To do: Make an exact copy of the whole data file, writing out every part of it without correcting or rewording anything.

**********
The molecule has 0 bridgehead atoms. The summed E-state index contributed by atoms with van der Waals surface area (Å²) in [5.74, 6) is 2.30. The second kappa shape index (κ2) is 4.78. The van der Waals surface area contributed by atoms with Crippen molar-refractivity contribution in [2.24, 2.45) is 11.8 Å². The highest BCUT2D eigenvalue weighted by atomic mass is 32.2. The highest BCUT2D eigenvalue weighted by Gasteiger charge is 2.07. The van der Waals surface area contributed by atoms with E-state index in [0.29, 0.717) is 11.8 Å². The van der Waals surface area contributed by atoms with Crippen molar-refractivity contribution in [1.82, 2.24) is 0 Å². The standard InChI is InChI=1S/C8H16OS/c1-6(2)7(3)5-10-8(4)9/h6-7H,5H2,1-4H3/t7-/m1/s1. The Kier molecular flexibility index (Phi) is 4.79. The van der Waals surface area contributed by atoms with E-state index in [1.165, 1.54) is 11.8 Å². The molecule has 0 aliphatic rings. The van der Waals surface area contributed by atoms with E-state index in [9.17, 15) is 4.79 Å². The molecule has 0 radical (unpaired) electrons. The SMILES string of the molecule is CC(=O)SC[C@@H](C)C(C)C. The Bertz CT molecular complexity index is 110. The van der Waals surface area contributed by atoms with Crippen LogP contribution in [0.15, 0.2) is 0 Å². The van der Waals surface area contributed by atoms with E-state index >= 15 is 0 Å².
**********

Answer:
The molecule has 0 bridgehead atoms. The summed E-state index contributed by atoms with van der Waals surface area (Å²) in [5.74, 6) is 2.30. The second kappa shape index (κ2) is 4.78. The van der Waals surface area contributed by atoms with Crippen molar-refractivity contribution in [2.24, 2.45) is 11.8 Å². The highest BCUT2D eigenvalue weighted by atomic mass is 32.2. The highest BCUT2D eigenvalue weighted by Gasteiger charge is 2.07. The van der Waals surface area contributed by atoms with E-state index in [0.29, 0.717) is 11.8 Å². The van der Waals surface area contributed by atoms with Crippen molar-refractivity contribution in [1.82, 2.24) is 0 Å². The standard InChI is InChI=1S/C8H16OS/c1-6(2)7(3)5-10-8(4)9/h6-7H,5H2,1-4H3/t7-/m1/s1. The Kier molecular flexibility index (Phi) is 4.79. The van der Waals surface area contributed by atoms with E-state index in [1.165, 1.54) is 11.8 Å². The molecule has 0 aliphatic rings. The van der Waals surface area contributed by atoms with E-state index in [9.17, 15) is 4.79 Å². The molecule has 0 radical (unpaired) electrons. The SMILES string of the molecule is CC(=O)SC[C@@H](C)C(C)C. The Bertz CT molecular complexity index is 110. The van der Waals surface area contributed by atoms with Crippen LogP contribution in [0.15, 0.2) is 0 Å². The van der Waals surface area contributed by atoms with E-state index >= 15 is 0 Å².